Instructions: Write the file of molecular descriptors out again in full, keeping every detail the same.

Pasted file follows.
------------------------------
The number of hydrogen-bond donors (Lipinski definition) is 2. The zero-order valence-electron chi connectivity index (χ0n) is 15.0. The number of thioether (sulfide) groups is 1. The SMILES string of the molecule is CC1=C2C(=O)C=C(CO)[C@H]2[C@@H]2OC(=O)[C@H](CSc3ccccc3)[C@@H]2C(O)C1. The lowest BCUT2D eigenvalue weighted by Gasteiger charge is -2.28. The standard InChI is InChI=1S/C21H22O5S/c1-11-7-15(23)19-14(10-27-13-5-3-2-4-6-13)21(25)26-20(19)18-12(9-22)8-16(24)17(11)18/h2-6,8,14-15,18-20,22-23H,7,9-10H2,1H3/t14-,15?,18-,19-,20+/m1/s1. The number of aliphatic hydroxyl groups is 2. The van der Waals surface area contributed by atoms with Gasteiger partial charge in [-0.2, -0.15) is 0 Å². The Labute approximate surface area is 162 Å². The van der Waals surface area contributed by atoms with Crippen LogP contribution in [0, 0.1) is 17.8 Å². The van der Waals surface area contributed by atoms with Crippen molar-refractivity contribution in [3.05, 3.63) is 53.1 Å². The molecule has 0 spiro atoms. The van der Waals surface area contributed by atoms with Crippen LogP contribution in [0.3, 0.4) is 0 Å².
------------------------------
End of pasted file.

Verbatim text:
The number of hydrogen-bond donors (Lipinski definition) is 2. The zero-order valence-electron chi connectivity index (χ0n) is 15.0. The number of thioether (sulfide) groups is 1. The SMILES string of the molecule is CC1=C2C(=O)C=C(CO)[C@H]2[C@@H]2OC(=O)[C@H](CSc3ccccc3)[C@@H]2C(O)C1. The lowest BCUT2D eigenvalue weighted by Gasteiger charge is -2.28. The standard InChI is InChI=1S/C21H22O5S/c1-11-7-15(23)19-14(10-27-13-5-3-2-4-6-13)21(25)26-20(19)18-12(9-22)8-16(24)17(11)18/h2-6,8,14-15,18-20,22-23H,7,9-10H2,1H3/t14-,15?,18-,19-,20+/m1/s1. The number of aliphatic hydroxyl groups is 2. The van der Waals surface area contributed by atoms with Gasteiger partial charge in [-0.2, -0.15) is 0 Å². The Labute approximate surface area is 162 Å². The van der Waals surface area contributed by atoms with Crippen LogP contribution in [0, 0.1) is 17.8 Å². The van der Waals surface area contributed by atoms with Crippen molar-refractivity contribution in [3.05, 3.63) is 53.1 Å². The molecule has 0 spiro atoms. The van der Waals surface area contributed by atoms with Crippen LogP contribution in [0.3, 0.4) is 0 Å².